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Cans of elixir

Vidarbha’s ‘suicide’ village shuns liquor,returns from the brink with milk scheme

Written by Vivek Deshpande | Published: February 8, 2009 11:15:15 am

Vidarbha’s ‘suicide’ village shuns liquor,returns from the brink with milk scheme
ONE of the first sounds in Bothbodan village is the clink of milk cans on cycles early in the morning. These are villagers cycling to the district headquarters of Yavatmal in Maharashtra.
“That’s a good way to begin our mornings,” says former sarpanch Anup Chavan,as he does some number crunching to explain how the private dairies in Yavatmal pay better than the government ones.

But not so long ago,Bothbodan had some other numbers to worry about. Thirteen people had killed themselves in five years—a record for any Vidarbha village—due to mounting debts and a crippling addiction to liquor. Almost every house used to brew liquor but now,the village is slowly finding its feet,thanks to a dairy scheme that the government started in 2005.

Now,nearly 90 of 300 households milk the benefits of this scheme and the village produces 700 litres of milk. The suicide graph has gone down from six in 2005 to just one in 2008.

The turnaround began in 2005 when the members of the Banjara community and many other backward castes of the village,sat with then sarpanch Anup Chavan to discuss how to rid the village of its addiction.

“The elders,youths and members of women’s self-help groups unanimously decided to shun liquor,” says Chavan,who moderated discussions between high-profile visitors—since Bothbodan was in the suicide belt,it attracted a fair share of visitors—and villagers. From 2006,the village,barely 10 km from Yavatmal,got pumps,pipes and,of course,milch cattle,as part of several Central and state programmes.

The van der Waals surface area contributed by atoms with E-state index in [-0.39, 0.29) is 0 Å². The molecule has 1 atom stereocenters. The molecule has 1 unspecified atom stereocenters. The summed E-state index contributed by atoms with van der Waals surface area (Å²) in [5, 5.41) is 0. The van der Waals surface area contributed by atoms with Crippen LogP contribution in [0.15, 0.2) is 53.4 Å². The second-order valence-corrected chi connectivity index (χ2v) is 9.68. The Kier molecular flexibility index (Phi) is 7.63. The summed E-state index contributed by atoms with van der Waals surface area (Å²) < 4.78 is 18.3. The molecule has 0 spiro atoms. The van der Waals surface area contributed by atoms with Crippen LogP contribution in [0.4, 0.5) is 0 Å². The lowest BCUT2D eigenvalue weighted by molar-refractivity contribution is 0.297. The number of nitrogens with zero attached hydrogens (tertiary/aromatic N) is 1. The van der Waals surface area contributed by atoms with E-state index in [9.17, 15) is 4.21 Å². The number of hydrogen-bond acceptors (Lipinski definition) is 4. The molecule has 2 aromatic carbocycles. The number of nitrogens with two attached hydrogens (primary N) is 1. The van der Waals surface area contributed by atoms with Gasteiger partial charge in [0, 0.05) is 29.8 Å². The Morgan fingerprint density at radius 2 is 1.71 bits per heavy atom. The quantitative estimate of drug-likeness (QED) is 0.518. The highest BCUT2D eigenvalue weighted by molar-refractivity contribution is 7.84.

“Banks had blacklisted us. But after several rounds of talks,during which we promised to keep their trust,the impasse was broken. Canara Bank adopted the village,the villagers took the lead and the government responded,” says Chavan. “We realised that it’s only a matter of taking the lead and the government schemes are all yours.”

Congress leader Rahul Gandhi visited the village in July 2008 but by then,the village was already on the path to recovery. Around 90-odd people had benefited from the milch cattle scheme.
Then Collector Harshadeep Kamble took keen interest in the scheme and helped about 42 families with bank loans. His successor Sanjay Deshmukh followed suit and the number rose to over 90.

Twenty of the beneficiaries belong to two self-help groups—Om Shetkari Swayam Sahayata Bachat Gat and Jai Samka Mata Shetkari Bachat Gat—while four of them are from suicide-affected households. Of the 100-odd families below poverty line,30 have benefited from the milch cattle scheme so far.

Namdeo Jadhav,who owns three acres of cotton farm,was in deep trouble till he got a buffalo and a cow in June 2007. With farming,his debts kept mounting but the milk business earns him at least Rs 1,000 a month. Narayan Rathod owns 10 acres but it is his cattle business that is helping him get out of his debts.

In 2007,Sri Sri Ravi Shankar’s Art of Living (AOL) chose Bothbodan for its counselling and ‘constructive farm’ programmes. Sri Sri himself visited the village in October 2007 to a rousing reception and,as villagers say,infused a lot of positive energy. Today,his portrait hangs from walls in every household.

But Chavan says the AOL volunteers left the village in just four months. “They dug 70-odd farm ponds and spoke to us about the need to be positive. But they have stopped coming,” he says.

AOL state co-ordinator Ramesh Raman says,“After the government’s loan-waiver,not many private donors are coming forward to fund our farm projects in Vidarbha. And the state government too hasn’t approached us for an extension of our programmes.”

But Rahul Gandhi’s visit,Chavan says,helped government files on Vidarbha move faster than before. “Especially the ones related to the allotment of land pattas,” he says.

But villagers say at least 100 more of them should be part of the scheme. “We will be glad to give it to anyone who wants it and is eligible under the norms,” says Collector Deshmukh. “Bothbodan is among many villages in Yavatmal which have benefited from this scheme,” he says.

The criticism
Critics says the milk scheme hasn’t significantly pushed up the district’s overall milk production. So what is the celebration about?
Deshmukh says,“We have so far distributed 4,500 cattle in the district,which already had about 3 lakh cattle.

“Forty per cent of them—1.20 lakh cows—are milk-producing. One has to look at the success of the scheme from the individual’s point of view rather than looking at the overall increase in production. As the beneficiary numbers grow,the production will also increase. It will take about five years to boost overall production.”

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